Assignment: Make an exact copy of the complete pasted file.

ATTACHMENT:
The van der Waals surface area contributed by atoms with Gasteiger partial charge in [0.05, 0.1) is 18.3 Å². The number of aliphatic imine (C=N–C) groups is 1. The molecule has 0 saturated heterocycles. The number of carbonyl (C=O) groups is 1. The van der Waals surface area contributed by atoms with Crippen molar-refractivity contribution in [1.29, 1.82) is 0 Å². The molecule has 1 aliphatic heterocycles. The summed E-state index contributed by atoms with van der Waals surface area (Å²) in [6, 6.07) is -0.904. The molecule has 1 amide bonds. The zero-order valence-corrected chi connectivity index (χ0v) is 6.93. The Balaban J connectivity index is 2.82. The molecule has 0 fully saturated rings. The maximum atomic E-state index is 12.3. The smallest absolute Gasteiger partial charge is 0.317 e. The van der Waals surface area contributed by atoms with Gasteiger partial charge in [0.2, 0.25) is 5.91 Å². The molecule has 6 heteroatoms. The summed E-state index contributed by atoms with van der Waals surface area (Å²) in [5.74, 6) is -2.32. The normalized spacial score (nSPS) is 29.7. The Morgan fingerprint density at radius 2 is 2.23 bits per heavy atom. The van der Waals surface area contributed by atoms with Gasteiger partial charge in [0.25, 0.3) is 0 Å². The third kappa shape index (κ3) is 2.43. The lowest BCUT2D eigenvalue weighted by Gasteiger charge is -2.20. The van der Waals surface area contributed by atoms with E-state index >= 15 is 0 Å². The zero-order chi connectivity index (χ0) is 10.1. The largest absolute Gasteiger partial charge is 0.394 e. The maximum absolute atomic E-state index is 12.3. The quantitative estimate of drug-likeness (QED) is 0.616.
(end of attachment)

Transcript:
The van der Waals surface area contributed by atoms with Gasteiger partial charge in [0.05, 0.1) is 18.3 Å². The number of aliphatic imine (C=N–C) groups is 1. The molecule has 0 saturated heterocycles. The number of carbonyl (C=O) groups is 1. The van der Waals surface area contributed by atoms with Crippen molar-refractivity contribution in [1.29, 1.82) is 0 Å². The molecule has 1 aliphatic heterocycles. The summed E-state index contributed by atoms with van der Waals surface area (Å²) in [6, 6.07) is -0.904. The molecule has 1 amide bonds. The zero-order valence-corrected chi connectivity index (χ0v) is 6.93. The Balaban J connectivity index is 2.82. The molecule has 0 fully saturated rings. The maximum atomic E-state index is 12.3. The smallest absolute Gasteiger partial charge is 0.317 e. The van der Waals surface area contributed by atoms with Gasteiger partial charge in [0.2, 0.25) is 5.91 Å². The molecule has 6 heteroatoms. The summed E-state index contributed by atoms with van der Waals surface area (Å²) in [5.74, 6) is -2.32. The normalized spacial score (nSPS) is 29.7. The Morgan fingerprint density at radius 2 is 2.23 bits per heavy atom. The van der Waals surface area contributed by atoms with Gasteiger partial charge in [0.25, 0.3) is 0 Å². The third kappa shape index (κ3) is 2.43. The lowest BCUT2D eigenvalue weighted by Gasteiger charge is -2.20. The van der Waals surface area contributed by atoms with E-state index >= 15 is 0 Å². The zero-order chi connectivity index (χ0) is 10.1. The largest absolute Gasteiger partial charge is 0.394 e. The maximum absolute atomic E-state index is 12.3. The quantitative estimate of drug-likeness (QED) is 0.616.